Peter: There is no shame in smaller companies starting small, and building toward bigger things. Set your goals, write down a mission statement and your content strategy, and stick to it! Adhere to a firm editorial calendar, stay consistent, and use data to help shape your choices in an educated way. As long as you continue to help your audience (supportive data and analytics help ensure that you do so by matching highly-resonating content to an appropriately-interested audience), you are already on the right track.
You mentioned that “the term ‘Modern Marketer’ has been thrown around for years, but the term ‘Modern Prospect’ has evolved at an equally rapid pace”. Could you please elaborate on that and explain how it ties specifically into content marketing/use of AI?
Peter: Marketers have become smarter, and know much faster if their strategies and approaches are working. But it is important to remember that customers and prospects are much smarter as well, and are much more likely to migrate away from your content (and brand) if marketers aren’t providing true value and help. Content marketing is designed for marketers to entice and interest prospects, but how can this be done without fully grasping the pulse of their respective markets? AI has quickly leveled this playing field, using data to prove relevance and digestion of content by media channels and continuing to lessen the guessing games many content marketers continue to struggle with.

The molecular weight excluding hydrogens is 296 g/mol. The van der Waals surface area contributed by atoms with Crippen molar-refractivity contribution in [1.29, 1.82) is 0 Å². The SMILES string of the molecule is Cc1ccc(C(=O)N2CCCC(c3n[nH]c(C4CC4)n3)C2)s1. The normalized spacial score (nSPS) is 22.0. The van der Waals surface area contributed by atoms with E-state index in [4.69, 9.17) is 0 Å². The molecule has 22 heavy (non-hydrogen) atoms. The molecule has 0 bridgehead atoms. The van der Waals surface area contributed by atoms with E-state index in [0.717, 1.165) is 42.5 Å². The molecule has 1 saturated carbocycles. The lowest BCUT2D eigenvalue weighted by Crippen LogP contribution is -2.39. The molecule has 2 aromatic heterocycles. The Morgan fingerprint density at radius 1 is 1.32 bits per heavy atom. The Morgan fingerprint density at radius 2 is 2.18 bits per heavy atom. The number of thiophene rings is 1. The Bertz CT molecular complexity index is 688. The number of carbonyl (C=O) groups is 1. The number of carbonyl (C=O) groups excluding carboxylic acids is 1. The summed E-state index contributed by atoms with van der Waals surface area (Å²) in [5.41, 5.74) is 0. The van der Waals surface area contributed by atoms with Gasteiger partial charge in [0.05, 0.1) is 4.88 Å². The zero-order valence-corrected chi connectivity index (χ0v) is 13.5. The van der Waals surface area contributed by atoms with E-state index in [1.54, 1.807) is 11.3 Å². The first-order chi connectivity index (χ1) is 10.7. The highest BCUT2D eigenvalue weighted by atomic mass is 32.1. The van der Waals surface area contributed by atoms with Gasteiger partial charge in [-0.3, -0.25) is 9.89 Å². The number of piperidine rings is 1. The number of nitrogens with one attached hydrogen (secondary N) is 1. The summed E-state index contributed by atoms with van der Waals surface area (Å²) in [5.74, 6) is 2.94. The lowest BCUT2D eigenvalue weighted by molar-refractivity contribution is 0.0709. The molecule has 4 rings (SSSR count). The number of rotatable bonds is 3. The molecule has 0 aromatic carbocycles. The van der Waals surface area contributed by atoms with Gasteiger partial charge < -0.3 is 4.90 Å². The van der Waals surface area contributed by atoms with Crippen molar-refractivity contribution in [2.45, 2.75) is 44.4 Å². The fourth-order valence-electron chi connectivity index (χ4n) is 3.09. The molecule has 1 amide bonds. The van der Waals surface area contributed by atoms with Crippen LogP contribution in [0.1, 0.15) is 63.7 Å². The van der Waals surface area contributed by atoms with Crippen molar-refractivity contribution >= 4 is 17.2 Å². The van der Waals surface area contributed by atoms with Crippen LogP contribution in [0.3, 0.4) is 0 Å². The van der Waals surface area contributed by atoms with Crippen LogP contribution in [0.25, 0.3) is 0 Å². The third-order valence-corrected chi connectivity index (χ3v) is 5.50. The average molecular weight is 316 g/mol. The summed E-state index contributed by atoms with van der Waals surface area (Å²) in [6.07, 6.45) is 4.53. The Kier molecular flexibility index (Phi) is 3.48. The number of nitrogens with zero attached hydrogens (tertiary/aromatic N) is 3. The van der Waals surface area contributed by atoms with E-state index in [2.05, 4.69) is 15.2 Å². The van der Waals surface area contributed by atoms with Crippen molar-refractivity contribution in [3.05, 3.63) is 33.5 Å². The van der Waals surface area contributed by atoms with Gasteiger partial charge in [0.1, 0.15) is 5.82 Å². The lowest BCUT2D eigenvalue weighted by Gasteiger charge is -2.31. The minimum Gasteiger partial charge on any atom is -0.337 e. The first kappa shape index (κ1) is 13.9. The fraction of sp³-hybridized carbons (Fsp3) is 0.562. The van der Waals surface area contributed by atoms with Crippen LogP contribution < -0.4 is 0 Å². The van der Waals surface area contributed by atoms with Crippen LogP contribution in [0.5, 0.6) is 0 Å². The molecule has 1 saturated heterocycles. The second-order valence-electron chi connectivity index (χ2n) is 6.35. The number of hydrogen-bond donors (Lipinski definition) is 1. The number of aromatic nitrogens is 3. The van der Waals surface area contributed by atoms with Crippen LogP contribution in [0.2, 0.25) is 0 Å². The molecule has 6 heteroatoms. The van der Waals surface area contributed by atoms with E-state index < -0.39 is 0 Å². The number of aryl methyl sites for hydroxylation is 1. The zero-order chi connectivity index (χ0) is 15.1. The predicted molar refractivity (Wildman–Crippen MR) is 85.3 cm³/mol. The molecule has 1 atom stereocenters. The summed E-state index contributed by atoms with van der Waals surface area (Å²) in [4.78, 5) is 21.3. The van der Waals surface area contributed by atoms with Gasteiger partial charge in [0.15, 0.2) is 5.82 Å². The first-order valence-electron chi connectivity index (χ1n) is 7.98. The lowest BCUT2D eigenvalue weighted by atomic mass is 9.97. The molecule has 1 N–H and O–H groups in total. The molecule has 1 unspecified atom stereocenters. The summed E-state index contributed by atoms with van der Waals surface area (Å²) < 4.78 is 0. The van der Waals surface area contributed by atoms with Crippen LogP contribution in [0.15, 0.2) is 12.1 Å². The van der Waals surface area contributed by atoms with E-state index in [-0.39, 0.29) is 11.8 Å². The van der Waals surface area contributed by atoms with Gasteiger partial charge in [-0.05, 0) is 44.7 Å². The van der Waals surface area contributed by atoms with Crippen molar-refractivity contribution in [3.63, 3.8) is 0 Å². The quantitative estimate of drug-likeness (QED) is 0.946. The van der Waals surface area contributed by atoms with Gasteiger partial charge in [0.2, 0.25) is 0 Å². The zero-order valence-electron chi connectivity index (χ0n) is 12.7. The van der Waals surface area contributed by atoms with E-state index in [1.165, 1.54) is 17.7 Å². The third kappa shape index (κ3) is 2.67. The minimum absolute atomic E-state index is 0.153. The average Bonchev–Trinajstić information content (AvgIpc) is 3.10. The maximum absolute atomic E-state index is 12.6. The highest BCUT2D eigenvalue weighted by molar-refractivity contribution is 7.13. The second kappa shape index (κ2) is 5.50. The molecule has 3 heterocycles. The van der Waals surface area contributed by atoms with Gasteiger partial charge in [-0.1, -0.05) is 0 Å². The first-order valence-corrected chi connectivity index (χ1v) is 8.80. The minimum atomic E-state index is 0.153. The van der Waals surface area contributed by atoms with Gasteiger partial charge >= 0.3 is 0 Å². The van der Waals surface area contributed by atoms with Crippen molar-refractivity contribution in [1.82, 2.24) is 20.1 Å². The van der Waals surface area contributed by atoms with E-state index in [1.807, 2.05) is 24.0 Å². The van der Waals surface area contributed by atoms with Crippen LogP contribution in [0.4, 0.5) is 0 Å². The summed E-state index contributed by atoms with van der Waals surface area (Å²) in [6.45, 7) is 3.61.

At the B2B Content 2 Conversion Conference, you were quoted as having said “With so many B2B marketers unsatisfied with the results of their content marketing focus, technology platforms have come out of the woodwork to offer real solutions to these challenges. But as functionality-out of necessity-continues to morph, it is certainly eye-opening to see so many acquisitions, mergers, and rebranding of these platforms in such a short time window.” Given your rather unique perspective in this industry from its very inception (while managing roles that encompassed sales, publishing, and technology), do you see as this increasing complexity as inherently manageable even within the context of larger/enterprise level organizations? Is not the very business of marketing overshadowing (or at least distracting from) its real purpose?